A failing grade for informal education
Today was transition day at my sons school. It was a promotion ceremony for those who were moving from Pr-K to Kindergarten. I never really liked these things because I felt they had taken a minor accomplishment and made it into a very big deal. Growing up in Indiana, I never had a promotion/graduation ceremony until high school. Anyway, standing there taking pictures and listening to the ceremony, I found myself disturbed by the program and the reaction of the parents in attendance. Education is a lifelong process that involves formal and informal styles. Going to a school environment provides us with the formal education. Things we learn outside those walls via experiences are less formal. It is this less formal education that far too many parents are forsaking. I witnessed that today in the transitioning program. For example, The transitioning classes were tasked with dosing a performance of some sort. One class did a rendition of “one, two, buckle my shoe” with a sort of hip-hop flavor to it. It was actually very cute and you could see the teachers put a lot into getting the kids to do it correctly. Contrast that with the class who did a swing routine to an old ragtime song. It was very well coordinated and the kids performed a routine that required great timing. Like the previous class, you could tell the teachers put some work in to get the kids to do the routine.
Of course the class who did the “buckle my” shoe routine was showered with raucous applause. The other class with applause but with much less enthusiasm. I overheard one lady refer to one little girl in the first routine as “sassy”. I had to ask myself why did the second routine get such short shrift from the audience? Both classes performed beautifully, the only difference being what was performed. Then it hit me. It was the informal education that seeped into the school. These kids were exposed to this at home, and the school basically reinforced what they had already been exposed to. The swing act was strange and foreign. It was out of so many parent’s comfort zone. Many could not appreciate the fact that the second group probably had a much tougher time, since few of them would have had any exposure to a genre that is out of fashion right now.
For me that is at the heart of the educational crisis that we have in this country as a whole. Children who are exposed to a wide variety of activities and cultural knowledge tend to do far better than their counterparts whose world view is limited by the informal education at home, but also by the formal education at school. I have heard teachers in the past say they want to interact with kids in a way they understand. For me, you are doing more harm than good. If you come to them and deal with them in a way they already are comfortable with, how can you possibly expect them to grow and to explore. I remember when I started the 9th grade, some of my friends were taking shop classes and I wanted to take shop classes also. My mom had another idea. She wanted me in chorus and orchestra. I was so embarrassed, and spent the first week pouting and complaining. By week three I realized that I was there and there was nothing I could do about it. At the end of the semester, I had come out with a B in both, and learned that there was a whole new world of music out there that I had never even heard of and had some rudimentary music reading skills. To this day I appreciated the fact that my mom was willing to make me suffer in the short run so that I could learn something new and fascinating.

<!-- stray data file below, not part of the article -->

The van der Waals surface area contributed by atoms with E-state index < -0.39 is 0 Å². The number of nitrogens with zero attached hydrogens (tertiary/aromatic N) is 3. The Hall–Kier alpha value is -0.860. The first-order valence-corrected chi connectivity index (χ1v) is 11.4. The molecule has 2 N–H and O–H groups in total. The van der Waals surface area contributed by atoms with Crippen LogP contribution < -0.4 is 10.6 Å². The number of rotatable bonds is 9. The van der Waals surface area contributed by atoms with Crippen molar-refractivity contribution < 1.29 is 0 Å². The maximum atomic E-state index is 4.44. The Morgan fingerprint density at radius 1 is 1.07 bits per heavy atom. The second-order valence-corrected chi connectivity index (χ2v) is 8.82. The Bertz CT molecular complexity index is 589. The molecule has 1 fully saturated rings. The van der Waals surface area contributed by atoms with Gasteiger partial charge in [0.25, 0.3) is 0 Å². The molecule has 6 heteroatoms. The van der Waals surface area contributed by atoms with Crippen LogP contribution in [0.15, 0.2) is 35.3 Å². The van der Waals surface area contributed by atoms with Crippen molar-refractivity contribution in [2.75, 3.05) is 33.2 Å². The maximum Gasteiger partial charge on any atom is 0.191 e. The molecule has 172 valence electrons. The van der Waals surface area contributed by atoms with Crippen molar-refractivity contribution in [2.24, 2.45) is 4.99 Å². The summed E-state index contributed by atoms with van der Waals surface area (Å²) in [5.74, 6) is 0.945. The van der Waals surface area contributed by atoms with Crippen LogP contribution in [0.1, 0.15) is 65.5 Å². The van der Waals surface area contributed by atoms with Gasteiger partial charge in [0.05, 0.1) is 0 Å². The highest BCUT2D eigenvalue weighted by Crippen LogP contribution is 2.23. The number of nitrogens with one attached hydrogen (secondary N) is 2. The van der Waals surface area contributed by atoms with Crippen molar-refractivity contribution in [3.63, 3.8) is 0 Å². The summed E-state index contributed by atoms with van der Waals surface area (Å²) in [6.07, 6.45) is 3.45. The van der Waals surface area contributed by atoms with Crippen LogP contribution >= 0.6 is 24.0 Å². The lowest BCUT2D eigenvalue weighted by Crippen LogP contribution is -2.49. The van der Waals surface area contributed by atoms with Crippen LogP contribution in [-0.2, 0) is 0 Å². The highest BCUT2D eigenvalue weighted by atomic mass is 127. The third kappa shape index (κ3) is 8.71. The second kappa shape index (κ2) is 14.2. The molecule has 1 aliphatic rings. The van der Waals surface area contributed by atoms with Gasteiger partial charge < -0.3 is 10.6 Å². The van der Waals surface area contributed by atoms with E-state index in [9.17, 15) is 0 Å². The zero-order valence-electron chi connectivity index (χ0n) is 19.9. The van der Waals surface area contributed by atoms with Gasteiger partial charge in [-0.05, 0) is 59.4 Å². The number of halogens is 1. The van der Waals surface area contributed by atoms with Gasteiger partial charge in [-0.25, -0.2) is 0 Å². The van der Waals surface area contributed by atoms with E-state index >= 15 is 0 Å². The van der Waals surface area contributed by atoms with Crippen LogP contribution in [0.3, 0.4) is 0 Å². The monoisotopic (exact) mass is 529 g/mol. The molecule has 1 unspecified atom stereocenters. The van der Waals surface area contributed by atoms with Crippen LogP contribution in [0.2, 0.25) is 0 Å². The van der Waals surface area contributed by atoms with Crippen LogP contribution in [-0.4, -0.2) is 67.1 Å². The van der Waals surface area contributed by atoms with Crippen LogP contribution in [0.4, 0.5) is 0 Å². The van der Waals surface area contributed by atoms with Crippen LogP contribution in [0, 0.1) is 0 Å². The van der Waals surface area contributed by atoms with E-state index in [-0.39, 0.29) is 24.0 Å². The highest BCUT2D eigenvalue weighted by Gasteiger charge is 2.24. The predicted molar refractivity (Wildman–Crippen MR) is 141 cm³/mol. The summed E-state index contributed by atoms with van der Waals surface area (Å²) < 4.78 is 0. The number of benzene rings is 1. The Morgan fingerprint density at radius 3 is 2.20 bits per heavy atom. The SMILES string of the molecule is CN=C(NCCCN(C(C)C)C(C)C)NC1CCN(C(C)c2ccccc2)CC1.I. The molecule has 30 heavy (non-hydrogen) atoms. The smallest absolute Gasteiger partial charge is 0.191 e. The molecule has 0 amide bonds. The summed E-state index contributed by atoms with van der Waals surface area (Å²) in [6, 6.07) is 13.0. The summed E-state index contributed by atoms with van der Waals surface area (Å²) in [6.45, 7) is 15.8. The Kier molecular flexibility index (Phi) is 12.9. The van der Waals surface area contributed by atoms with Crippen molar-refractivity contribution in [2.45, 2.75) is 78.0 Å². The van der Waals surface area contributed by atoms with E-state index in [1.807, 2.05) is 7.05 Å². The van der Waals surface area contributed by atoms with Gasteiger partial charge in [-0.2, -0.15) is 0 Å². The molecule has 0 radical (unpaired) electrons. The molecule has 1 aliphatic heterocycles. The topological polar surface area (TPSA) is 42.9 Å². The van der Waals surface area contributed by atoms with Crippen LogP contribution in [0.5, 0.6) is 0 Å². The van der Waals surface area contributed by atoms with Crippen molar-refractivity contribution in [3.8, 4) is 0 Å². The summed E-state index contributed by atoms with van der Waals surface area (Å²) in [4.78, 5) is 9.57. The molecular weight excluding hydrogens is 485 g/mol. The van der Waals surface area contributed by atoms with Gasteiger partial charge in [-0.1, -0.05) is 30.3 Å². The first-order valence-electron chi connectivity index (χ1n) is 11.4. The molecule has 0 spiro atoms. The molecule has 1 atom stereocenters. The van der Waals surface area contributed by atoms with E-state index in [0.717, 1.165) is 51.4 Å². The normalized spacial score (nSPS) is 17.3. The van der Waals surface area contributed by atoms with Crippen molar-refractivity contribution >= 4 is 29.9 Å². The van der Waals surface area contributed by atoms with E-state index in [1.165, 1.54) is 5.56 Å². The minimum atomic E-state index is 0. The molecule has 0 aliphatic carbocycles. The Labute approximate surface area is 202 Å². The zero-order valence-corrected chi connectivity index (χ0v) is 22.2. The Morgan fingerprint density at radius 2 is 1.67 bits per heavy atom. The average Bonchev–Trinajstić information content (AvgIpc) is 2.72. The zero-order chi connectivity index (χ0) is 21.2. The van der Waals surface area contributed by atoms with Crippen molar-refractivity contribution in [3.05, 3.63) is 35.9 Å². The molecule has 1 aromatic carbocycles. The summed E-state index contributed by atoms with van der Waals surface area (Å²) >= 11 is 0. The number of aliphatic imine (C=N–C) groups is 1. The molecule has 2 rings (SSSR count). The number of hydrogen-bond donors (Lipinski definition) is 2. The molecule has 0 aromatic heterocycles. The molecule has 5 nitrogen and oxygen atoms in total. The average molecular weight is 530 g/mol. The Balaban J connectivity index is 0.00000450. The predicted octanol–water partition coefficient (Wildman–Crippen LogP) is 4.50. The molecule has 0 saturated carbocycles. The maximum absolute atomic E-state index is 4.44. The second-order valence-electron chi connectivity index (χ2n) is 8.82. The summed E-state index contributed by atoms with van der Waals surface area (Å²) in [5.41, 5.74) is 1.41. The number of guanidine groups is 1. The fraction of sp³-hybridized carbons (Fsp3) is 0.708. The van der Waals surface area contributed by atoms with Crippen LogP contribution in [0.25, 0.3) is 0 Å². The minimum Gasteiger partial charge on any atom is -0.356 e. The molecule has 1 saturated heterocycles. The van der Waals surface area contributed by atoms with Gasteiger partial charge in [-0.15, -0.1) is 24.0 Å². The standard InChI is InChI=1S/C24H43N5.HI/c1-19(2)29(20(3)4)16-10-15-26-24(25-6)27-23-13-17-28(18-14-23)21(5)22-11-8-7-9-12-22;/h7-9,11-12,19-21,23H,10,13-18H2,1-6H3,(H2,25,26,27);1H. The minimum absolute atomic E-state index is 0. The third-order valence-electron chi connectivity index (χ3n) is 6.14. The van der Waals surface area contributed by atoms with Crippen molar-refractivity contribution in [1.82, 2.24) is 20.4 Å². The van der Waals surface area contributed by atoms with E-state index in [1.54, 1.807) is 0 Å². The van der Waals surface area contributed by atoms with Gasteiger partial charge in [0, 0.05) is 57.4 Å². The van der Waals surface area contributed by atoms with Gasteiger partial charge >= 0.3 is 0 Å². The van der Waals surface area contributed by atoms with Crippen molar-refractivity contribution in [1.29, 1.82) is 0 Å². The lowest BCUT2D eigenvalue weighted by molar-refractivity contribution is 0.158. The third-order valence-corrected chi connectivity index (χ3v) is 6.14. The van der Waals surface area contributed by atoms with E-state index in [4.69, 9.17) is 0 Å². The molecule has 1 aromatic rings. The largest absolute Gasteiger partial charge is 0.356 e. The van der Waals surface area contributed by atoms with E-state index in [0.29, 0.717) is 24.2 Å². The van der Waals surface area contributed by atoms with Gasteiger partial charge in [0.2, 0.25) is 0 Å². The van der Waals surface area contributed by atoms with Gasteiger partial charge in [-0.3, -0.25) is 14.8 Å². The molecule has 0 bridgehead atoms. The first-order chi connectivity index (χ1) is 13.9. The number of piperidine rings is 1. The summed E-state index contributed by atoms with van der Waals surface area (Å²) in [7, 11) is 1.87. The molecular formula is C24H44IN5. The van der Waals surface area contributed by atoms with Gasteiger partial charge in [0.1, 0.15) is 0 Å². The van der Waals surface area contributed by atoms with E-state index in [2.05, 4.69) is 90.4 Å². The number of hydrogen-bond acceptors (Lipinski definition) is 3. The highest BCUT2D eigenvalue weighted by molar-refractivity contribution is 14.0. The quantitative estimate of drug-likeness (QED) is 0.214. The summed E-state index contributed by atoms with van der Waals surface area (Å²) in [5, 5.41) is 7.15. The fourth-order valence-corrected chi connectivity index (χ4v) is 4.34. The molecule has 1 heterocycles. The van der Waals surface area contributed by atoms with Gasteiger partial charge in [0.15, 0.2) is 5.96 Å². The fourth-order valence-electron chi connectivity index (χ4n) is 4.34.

I don’t want to sound like someone who dismisses anything to do with hip hop because I don’t. It is actually a powerful movement that has provided us with a whole new perspective on the world around us. But it should not be the only thing that we expose our little ones to. We should expose them to classical, rock, international music and so on. We should take them camping or hiking or even gardening. If possible, we should travel with them. I believe that parents should compliment their child’s formal education with and aggressive informal education at home
My gut tells me that so many of the children that transitioned today will not get that exposure. And they will be at the mercy of a society that will leave them behind and feel no sense of sympathy for them. It all starts now, because if we don’t start now, we are going to regret it twenty years from now.